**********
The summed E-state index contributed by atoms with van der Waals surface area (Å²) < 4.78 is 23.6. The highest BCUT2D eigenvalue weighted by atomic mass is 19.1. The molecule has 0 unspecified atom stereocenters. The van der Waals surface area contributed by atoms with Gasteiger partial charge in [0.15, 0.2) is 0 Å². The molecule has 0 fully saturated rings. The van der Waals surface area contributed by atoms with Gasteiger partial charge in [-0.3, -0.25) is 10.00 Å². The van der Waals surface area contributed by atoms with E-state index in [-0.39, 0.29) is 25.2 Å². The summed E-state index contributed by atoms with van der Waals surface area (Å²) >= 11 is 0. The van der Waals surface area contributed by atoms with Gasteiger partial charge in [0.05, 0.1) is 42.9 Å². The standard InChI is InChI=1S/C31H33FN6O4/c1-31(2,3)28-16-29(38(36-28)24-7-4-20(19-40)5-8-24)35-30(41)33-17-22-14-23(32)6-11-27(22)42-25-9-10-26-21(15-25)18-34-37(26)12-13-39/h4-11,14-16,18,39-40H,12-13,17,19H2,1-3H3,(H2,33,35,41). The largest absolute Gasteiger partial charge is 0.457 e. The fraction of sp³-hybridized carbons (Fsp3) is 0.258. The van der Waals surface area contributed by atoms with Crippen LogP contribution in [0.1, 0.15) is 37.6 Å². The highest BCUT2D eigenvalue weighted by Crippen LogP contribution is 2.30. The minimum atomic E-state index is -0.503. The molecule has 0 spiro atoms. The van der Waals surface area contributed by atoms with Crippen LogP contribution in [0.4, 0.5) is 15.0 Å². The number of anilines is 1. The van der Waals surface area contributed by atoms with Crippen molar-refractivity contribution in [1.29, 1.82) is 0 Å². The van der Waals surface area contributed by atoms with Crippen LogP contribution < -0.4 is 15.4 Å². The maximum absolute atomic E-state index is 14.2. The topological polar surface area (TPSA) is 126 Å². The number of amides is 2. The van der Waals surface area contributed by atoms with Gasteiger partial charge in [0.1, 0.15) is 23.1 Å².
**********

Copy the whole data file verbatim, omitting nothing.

The summed E-state index contributed by atoms with van der Waals surface area (Å²) < 4.78 is 23.6. The highest BCUT2D eigenvalue weighted by atomic mass is 19.1. The molecule has 0 unspecified atom stereocenters. The van der Waals surface area contributed by atoms with Gasteiger partial charge in [0.15, 0.2) is 0 Å². The molecule has 0 fully saturated rings. The van der Waals surface area contributed by atoms with Gasteiger partial charge in [-0.3, -0.25) is 10.00 Å². The van der Waals surface area contributed by atoms with E-state index in [-0.39, 0.29) is 25.2 Å². The summed E-state index contributed by atoms with van der Waals surface area (Å²) >= 11 is 0. The van der Waals surface area contributed by atoms with Gasteiger partial charge in [0.05, 0.1) is 42.9 Å². The standard InChI is InChI=1S/C31H33FN6O4/c1-31(2,3)28-16-29(38(36-28)24-7-4-20(19-40)5-8-24)35-30(41)33-17-22-14-23(32)6-11-27(22)42-25-9-10-26-21(15-25)18-34-37(26)12-13-39/h4-11,14-16,18,39-40H,12-13,17,19H2,1-3H3,(H2,33,35,41). The largest absolute Gasteiger partial charge is 0.457 e. The fraction of sp³-hybridized carbons (Fsp3) is 0.258. The van der Waals surface area contributed by atoms with Crippen LogP contribution in [0.1, 0.15) is 37.6 Å². The highest BCUT2D eigenvalue weighted by Crippen LogP contribution is 2.30. The minimum atomic E-state index is -0.503. The molecule has 0 spiro atoms. The van der Waals surface area contributed by atoms with Crippen LogP contribution in [0.4, 0.5) is 15.0 Å². The number of anilines is 1. The van der Waals surface area contributed by atoms with Crippen molar-refractivity contribution in [1.29, 1.82) is 0 Å². The van der Waals surface area contributed by atoms with Crippen LogP contribution < -0.4 is 15.4 Å². The maximum absolute atomic E-state index is 14.2. The topological polar surface area (TPSA) is 126 Å². The number of amides is 2. The van der Waals surface area contributed by atoms with Gasteiger partial charge in [0.1, 0.15) is 23.1 Å².